The Old Me Versus the New Me

The Old Me Versus the New Me

Sherri Journeying Through

I used to be happy. I used to be a lot of fun. Or, so I’ve been told.

What happened to me? The me who used to not have to take pills to feel good? The me who used to laugh all the time with others and dance all the time with my kids, and sing all the time at the top of my lungs? The me who even I liked?

My kids have told me they want their “old mom” back. How can I give them what was stolen? How can I get back what was taken away — involuntarily, I might add?

I try to stay “up,” try to keep a positive attitude, a joyous spirit. But it’s positively a hard thing to do when this thing — this monster called Parkinson’s disease — continually insists on having its way. Every time I start feeling as if the “old me” is making a comeback, the “new me” butts in.

Sometimes, I don’t have a choice in this transition; this changing of life. Sometimes, I don’t get to choose the up days from the down days, and the in-between days from the lost days. Sometimes, the bad days really are as bad as they seem and the good days are really better than it appears. It’s a big game this little monster plays: deceiving you, deceiving me.

I’m going to try — try real hard — to hold on to the old me. The one before the pills. The me before I got lost. The me that used to laugh all the time, danced with my kids all the time, sang all the time. I am going to try to hold on to the old me, despite the color of my hair. (Of which I earned each and every gray strand by being a mom while being the old me.)

I’m going to try to be up when I’m down and not cry when I feel like crying … over lost things. And if I can’t summon up the old me while living the new me, please don’t give up on whoever I am, because the old me really is alive struggling to be loose, let out, set free.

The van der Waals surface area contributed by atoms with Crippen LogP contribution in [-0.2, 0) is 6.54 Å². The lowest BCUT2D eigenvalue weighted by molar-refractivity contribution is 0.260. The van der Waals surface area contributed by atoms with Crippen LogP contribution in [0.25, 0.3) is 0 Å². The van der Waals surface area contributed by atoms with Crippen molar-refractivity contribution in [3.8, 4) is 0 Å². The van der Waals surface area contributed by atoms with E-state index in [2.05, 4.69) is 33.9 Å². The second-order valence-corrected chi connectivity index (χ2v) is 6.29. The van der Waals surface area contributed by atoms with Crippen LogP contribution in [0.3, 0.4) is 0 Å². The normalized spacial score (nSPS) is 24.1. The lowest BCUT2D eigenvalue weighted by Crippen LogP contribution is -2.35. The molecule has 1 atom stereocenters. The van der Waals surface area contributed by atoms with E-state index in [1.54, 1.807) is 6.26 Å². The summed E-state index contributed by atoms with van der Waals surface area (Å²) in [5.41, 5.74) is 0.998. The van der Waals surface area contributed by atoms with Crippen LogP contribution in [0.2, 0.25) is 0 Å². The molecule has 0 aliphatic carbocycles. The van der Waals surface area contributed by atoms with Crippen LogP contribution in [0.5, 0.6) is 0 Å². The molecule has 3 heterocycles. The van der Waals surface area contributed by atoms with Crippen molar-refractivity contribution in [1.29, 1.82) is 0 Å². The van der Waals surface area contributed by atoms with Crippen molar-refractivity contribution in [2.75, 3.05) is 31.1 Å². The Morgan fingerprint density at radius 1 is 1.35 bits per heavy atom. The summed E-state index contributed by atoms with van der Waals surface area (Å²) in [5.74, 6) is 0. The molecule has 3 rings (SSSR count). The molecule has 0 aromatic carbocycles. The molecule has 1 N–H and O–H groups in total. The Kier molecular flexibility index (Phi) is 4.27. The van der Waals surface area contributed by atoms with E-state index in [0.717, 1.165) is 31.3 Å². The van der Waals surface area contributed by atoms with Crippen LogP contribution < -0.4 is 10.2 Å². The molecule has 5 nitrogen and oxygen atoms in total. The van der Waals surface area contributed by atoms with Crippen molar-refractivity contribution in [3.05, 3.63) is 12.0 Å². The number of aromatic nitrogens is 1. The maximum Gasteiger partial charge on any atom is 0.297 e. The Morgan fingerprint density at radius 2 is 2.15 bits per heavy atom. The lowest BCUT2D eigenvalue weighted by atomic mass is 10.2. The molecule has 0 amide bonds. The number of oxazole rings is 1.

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Note: Parkinson’s News Today is strictly a news and information website about the disease. It does not provide medical advice, diagnosis or treatment. This content is not intended to be a substitute for professional medical advice, diagnosis, or treatment. Always seek the advice of your physician or another qualified health provider with any questions you may have regarding a medical condition. Never disregard professional medical advice or delay in seeking it because of something you have read on this website. The opinions expressed in this column are not those of Parkinson’s News Today or its parent company, BioNews Services, and are intended to spark discussion about issues pertaining to Parkinson’s disease.

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Sherri was diagnosed with Young Onset Parkinson's disease over fifteen years ago. She can be found working in her garden, going for walks, taking pictures, or reading books to her three favorite grandkids.

One comment

  1. Sadi ilgun says:

    Two years ago, I was diagnosed with Parkinson’s disease.
    as far as I understand hard days are waiting for me in the future

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